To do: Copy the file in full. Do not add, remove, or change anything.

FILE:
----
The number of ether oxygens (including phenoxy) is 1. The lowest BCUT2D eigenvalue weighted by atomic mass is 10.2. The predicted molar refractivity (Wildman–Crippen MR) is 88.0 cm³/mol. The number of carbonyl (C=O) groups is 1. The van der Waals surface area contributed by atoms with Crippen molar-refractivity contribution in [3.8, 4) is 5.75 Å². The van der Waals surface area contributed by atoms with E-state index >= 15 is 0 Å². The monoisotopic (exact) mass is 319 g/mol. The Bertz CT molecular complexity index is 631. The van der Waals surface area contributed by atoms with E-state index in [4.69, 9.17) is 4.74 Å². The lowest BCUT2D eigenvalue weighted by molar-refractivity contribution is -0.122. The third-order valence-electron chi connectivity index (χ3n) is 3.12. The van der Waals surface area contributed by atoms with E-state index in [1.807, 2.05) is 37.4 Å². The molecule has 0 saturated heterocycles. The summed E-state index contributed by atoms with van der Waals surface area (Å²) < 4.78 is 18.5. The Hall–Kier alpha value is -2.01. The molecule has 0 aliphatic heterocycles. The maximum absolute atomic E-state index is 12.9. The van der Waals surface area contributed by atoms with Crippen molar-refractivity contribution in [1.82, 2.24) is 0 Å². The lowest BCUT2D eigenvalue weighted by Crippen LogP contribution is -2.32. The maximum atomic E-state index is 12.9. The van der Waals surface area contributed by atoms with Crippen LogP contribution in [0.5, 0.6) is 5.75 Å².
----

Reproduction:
The number of ether oxygens (including phenoxy) is 1. The lowest BCUT2D eigenvalue weighted by atomic mass is 10.2. The predicted molar refractivity (Wildman–Crippen MR) is 88.0 cm³/mol. The number of carbonyl (C=O) groups is 1. The van der Waals surface area contributed by atoms with Crippen molar-refractivity contribution in [3.8, 4) is 5.75 Å². The van der Waals surface area contributed by atoms with E-state index >= 15 is 0 Å². The monoisotopic (exact) mass is 319 g/mol. The Bertz CT molecular complexity index is 631. The van der Waals surface area contributed by atoms with E-state index in [4.69, 9.17) is 4.74 Å². The lowest BCUT2D eigenvalue weighted by molar-refractivity contribution is -0.122. The third-order valence-electron chi connectivity index (χ3n) is 3.12. The van der Waals surface area contributed by atoms with E-state index in [1.807, 2.05) is 37.4 Å². The molecule has 0 saturated heterocycles. The summed E-state index contributed by atoms with van der Waals surface area (Å²) < 4.78 is 18.5. The Hall–Kier alpha value is -2.01. The molecule has 0 aliphatic heterocycles. The maximum absolute atomic E-state index is 12.9. The van der Waals surface area contributed by atoms with Crippen molar-refractivity contribution in [1.82, 2.24) is 0 Å². The lowest BCUT2D eigenvalue weighted by Crippen LogP contribution is -2.32. The maximum atomic E-state index is 12.9. The van der Waals surface area contributed by atoms with Crippen LogP contribution in [0.5, 0.6) is 5.75 Å².